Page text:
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Technical Paper

Number Concentration and Size Distributions of Nanoparticle Emissions during Low Temperature Combustion using Fuels for Advanced Combustion Engines (FACE)

2014-04-01
2014-01-1588
Due to tightening emission legislations, both within the US and Europe, including concerns regarding greenhouse gases, next-generation combustion strategies for internal combustion diesel engines that simultaneously reduce exhaust emissions while improving thermal efficiency have drawn increasing attention during recent years. In-cylinder combustion temperature plays a critical role in the formation of pollutants as well as in thermal efficiency of the propulsion system. One way to minimize both soot and NOx emissions is to limit the in-cylinder temperature during the combustion process by means of high levels of dilution via exhaust gas recirculation (EGR) combined with flexible fuel injection strategies. However, fuel chemistry plays a significant role in the ignition delay; hence, influencing the overall combustion characteristics and the resulting emissions.
Technical Paper

and Repeatability of Transient Heat Release Analysis for Heavy Duty Diesel Engines

2009-04-20
2009-01-1125
Reduced emissions, improved fuel economy, and improved performance are a priority for manufacturers of internal combustion engines. However, these three goals are normally interrelated and difficult to optimize simultaneously. Studying the experimental heat release provides a useful tool for combustion optimization. Heavy-duty diesel engines are inherently transient, even during steady state operation engine controls can vary due to exhaust gas recirculation (EGR) or aftertreatment requirements. This paper examines the heat release and the derived combustion characteristics during steady state and transient operation for a 1992 DDC series 60 engine and a 2004 Cummins ISM 370 engine. In-cylinder pressure was collected during repeat steady state SET and the heavy-duty transient FTP test cycles.
Journal Article

The Influence of Accelerator Pedal Position Control during Transient Laboratory Testing on Heavy Duty Diesel Engines

2009-04-20
2009-01-0619
Pollutants are a major issue of diesel engines, with oxides of nitrogen (NOx) and airborne total particulate matter (TPM) of primary concern. Current emission standards rely on laboratory testing using an engine dynamometer with a standard test procedure. Results are reported as an integrated value for emissions from a transient set of engine speed and load conditions over a length of time or a set of prescribed speed-load points. To be considered a valid test by the US EPA, the measured engine speed and load are compared to the prescribed engine speed and load and must be within prescribed regression limits.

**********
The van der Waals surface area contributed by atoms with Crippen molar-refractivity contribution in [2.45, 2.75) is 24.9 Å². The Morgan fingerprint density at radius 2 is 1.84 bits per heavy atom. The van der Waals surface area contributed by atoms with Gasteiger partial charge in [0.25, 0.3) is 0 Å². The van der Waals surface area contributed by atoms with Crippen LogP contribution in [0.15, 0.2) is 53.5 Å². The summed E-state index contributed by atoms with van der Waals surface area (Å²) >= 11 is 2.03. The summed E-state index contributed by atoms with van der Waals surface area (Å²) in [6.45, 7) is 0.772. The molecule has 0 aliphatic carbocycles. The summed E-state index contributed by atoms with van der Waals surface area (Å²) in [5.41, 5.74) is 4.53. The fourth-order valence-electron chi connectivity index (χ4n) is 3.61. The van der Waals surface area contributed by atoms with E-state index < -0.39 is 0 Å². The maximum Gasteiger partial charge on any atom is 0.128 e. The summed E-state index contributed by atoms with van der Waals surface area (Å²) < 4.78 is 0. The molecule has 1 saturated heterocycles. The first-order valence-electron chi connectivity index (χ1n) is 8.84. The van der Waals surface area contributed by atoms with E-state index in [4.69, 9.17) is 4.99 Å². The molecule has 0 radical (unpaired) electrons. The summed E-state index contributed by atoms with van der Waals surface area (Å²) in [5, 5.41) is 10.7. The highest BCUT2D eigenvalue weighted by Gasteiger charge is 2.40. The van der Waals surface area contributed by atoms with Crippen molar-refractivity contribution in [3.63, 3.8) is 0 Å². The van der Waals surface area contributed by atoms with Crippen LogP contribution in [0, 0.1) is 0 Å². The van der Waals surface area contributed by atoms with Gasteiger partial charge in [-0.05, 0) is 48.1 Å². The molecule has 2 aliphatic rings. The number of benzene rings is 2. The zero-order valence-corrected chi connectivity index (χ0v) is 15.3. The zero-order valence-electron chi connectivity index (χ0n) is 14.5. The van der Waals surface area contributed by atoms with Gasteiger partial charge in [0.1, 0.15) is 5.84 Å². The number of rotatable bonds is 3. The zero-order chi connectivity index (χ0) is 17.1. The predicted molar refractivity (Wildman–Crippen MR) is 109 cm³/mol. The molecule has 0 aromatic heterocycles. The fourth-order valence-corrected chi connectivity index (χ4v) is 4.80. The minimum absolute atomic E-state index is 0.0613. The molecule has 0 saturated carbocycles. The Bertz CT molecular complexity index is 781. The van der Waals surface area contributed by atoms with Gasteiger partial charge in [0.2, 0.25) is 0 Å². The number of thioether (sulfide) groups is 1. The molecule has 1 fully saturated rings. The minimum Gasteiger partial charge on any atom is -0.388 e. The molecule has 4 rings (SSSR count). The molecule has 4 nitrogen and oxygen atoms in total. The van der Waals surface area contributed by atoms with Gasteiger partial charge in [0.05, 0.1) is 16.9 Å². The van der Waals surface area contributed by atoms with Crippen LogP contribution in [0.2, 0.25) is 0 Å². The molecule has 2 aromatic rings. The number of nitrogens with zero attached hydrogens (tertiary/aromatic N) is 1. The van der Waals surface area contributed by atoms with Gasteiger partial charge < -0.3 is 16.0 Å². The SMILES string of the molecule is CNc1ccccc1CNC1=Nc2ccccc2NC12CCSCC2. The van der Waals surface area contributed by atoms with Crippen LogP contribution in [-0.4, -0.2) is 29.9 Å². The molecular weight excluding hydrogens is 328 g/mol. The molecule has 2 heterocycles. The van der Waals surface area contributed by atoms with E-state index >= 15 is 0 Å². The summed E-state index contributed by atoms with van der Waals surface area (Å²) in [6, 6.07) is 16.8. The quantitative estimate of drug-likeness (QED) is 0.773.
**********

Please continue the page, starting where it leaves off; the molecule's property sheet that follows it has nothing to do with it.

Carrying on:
Technical Paper

Experimental and Error Analysis Investigation into Dilution Factor Equations

2007-04-16
2007-01-0310
As emission regulations become increasingly strict, the need for more accurate sampling systems becomes essential. When calculating emissions from a dilution system, a correction is made to remove the effects of contaminants in the dilution air. The dilution air correction was explored to determine why this correction is needed, when this correction is important, and what methods are available for calculating the dilution factor (DF). An experimental and error analysis investigation into the standard and recently proposed methods for calculating the DF was conducted. Five steady state modes were run on a 1992 Detroit Diesel engine series 60 and the DF from eleven different equations were investigated. The effects of an inaccurate dilution air correction on calculated fuel flow from a carbon balance and the mass emissions was analyzed. The dilution air correction was shown to be important only for hydrocarbons, particulate matter (PM), and CO2.
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